Domain Functions Worksheets
What is the Domain of a Function? The domain of a function is defined as the number of values that can go into other sets of numbers. In simpler terms, the domain includes the xvalues that can easily go into any given equation. The yvalues that we have are known as the range. The domain is the input values put in an equation for which a function produces output values. The set of input values are typically termed as the xvalues, and the obtained output values are known as the yvalues. For finding out the domain, we need to know the type of function. If we have a polynomial function without radicals or variable sin denominators, then the domain is real numbers for this function. If we have a function with a fraction having a variable in the denominator, then we set the denominator equal to zero, and we exclude the x values. If we have a function with a variable in the radical sign, then we set the terms of the radical sign greater to zero and solve to calculate the values for x. If we have a function with a natural log, then we set the terms within the parentheses greater to zero and solve for x.

Lesson
Guides students through Domain Functions. onetoone : A function f from A to B is called onetoone (or 11) if whenever f (a) = f (b) then a = b. No element of B is the image of more than one element in A.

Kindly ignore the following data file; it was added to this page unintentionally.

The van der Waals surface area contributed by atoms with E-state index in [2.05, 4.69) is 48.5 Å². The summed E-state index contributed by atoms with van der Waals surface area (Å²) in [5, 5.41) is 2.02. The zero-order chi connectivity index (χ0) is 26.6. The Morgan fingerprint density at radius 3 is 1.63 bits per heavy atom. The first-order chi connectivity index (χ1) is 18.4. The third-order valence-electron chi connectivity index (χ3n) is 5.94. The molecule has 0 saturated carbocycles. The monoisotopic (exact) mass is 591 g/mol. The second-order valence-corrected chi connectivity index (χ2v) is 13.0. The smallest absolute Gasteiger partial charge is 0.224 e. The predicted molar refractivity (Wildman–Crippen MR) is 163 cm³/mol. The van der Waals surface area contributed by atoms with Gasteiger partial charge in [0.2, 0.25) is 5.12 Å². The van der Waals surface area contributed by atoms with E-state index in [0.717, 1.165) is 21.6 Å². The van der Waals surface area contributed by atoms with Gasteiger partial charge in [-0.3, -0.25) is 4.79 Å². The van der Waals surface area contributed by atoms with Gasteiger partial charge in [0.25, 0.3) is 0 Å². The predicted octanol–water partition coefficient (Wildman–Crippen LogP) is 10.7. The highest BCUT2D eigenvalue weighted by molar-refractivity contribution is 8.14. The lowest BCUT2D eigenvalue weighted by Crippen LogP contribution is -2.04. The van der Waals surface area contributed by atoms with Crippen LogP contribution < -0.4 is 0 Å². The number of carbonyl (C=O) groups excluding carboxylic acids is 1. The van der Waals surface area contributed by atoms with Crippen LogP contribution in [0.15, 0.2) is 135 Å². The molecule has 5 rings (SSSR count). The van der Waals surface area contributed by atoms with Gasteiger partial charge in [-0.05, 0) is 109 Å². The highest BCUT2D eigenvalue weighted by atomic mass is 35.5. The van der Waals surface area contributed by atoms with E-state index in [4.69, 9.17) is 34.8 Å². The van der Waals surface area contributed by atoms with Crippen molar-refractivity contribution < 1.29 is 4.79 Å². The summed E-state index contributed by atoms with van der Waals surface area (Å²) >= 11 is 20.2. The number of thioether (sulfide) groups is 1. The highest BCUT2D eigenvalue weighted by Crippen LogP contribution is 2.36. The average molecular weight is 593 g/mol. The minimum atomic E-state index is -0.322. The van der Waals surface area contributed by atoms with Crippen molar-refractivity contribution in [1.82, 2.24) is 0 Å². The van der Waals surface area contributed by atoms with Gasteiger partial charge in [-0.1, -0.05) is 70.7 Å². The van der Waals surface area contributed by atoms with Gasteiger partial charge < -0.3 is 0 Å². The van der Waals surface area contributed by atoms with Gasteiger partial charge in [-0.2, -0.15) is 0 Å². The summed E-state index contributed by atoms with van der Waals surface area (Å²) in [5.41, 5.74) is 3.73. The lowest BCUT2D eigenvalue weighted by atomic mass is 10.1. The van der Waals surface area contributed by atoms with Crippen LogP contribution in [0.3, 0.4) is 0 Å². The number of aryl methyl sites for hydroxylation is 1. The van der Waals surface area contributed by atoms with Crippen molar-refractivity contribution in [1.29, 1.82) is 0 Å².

View worksheet 
Independent Practice 1
A really great activity for allowing students to understand the concept of Domain Functions. Such as Onto: A function f from A to B is called onto if for all b in B there is an a in A such that f (a) = b. All elements in B are used.
View worksheet 
Independent Practice 2
Students find the domain of functions in assorted problems. The answers can be found below. The range is the set of all second elements of ordered pairs (ycoordinates).
View worksheet 
Homework Worksheet
Students are provided with problems to achieve the concepts we explored with this topic.
View worksheet
The Words of Tolstoy...
"A man is like a fraction whose numerator is what he is and whose denominator is what he thinks of himself. The larger the denominator, the smaller the fraction."